The impact of climate change on urbanization: A case study on two Egyptian Governorates (Dakahlia and Ismailia)
64th ISI World Statistics Congress - Ottawa, Canada
Format: CPS Paper
Keywords: "spatial, climate change, demography, density, great -temperature, precipitation, time_series, urban
Session: CPS 08 - Statistics and climate I
Monday 17 July 8:30 a.m. - 9:40 a.m. (Canada/Eastern)
Urbanization is formed through the development of cities, making them a centre for transport, trade and information flow. A close link between urbanization and economic growth appears by attracting residents to cities that provide diverse opportunities for education and work, especially in the sectors of Industry and services. Urbanization can be planned or spontaneous. Each has its determinants; planned urbanization might have disparate economic, social, and climate determinants. However, if urbanization is unplanned, its main determinants are internal migration and natural increase. Climate change, including the scarcity of precipitations, heat stress, and moisture level change, might harm agriculture and push agricultural labour to migrate to urban areas.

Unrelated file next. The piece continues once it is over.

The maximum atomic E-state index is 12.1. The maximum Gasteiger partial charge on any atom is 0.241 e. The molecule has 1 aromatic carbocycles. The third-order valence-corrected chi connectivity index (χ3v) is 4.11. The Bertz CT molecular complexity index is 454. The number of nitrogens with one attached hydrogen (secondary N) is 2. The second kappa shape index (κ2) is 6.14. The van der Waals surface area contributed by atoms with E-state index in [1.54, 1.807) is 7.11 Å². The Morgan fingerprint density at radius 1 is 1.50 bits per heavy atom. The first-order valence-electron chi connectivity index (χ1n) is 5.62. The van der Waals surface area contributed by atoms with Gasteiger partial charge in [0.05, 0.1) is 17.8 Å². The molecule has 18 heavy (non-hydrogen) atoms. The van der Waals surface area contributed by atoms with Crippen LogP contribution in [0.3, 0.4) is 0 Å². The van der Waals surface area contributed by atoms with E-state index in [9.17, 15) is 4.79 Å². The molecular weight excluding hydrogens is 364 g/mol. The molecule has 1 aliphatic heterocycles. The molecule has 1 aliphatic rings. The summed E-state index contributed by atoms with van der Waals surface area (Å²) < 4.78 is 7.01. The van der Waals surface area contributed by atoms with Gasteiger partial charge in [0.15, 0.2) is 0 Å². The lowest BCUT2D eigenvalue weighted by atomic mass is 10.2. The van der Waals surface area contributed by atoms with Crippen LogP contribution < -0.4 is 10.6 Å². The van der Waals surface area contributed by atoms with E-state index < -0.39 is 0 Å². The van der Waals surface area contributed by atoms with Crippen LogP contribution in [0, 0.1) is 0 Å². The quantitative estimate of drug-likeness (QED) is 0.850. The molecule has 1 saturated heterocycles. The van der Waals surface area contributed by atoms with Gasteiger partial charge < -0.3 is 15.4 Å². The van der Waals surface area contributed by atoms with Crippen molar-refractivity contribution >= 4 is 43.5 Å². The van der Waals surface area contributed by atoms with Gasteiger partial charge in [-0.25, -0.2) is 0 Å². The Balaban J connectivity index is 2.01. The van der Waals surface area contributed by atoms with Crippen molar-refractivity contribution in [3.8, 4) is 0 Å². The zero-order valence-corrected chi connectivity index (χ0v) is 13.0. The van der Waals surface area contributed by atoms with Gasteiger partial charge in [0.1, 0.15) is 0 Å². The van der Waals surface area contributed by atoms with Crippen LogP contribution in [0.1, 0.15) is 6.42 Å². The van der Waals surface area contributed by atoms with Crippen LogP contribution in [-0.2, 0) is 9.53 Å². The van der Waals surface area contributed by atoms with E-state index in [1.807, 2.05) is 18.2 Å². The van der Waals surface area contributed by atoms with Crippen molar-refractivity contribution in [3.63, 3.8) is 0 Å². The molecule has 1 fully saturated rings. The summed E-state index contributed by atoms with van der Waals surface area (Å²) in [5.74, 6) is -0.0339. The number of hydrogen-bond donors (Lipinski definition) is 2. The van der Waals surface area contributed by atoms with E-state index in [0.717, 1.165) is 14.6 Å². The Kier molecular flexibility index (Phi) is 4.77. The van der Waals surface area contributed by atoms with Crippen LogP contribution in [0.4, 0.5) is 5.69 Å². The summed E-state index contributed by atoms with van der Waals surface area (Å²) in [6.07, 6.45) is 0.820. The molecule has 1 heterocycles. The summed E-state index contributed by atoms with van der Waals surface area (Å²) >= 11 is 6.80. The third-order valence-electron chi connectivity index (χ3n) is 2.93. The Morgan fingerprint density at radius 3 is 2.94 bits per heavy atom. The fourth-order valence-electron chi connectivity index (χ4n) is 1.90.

Additionally, studying the impact of climate change is scarce at the level of the Egyptian Governorates. Our study aims to estimate the effect of heat stress, moisture level, and precipitation on the urbanization degree (percentage of the urban population). The analysis will be focused on two Egyptian governorates (Dakahlia and Ismailia) from 2000 to 2020. The chosen Governorates include urban and rural areas. The analysis will draw on the compiled data on climate conditions from the Annual Bulletin of Environment Statistics, CAPMAS. The data on the urbanization degree are pooled from the Statistical Year Book, CAPMAS. We will use Autoregressive Distributed Lag Model (ARDL) to estimate the plausible impact of climate change in the two governorates under study. The results show that maximum temperature and humidity significantly affect urbanization in Dakahlia. However, the effect of the lagged values of urbanization is the only significant variable in the Ismailia model. For future research, the study will be extended to cover the remaining Egyptian Governorates, including rural and urban areas.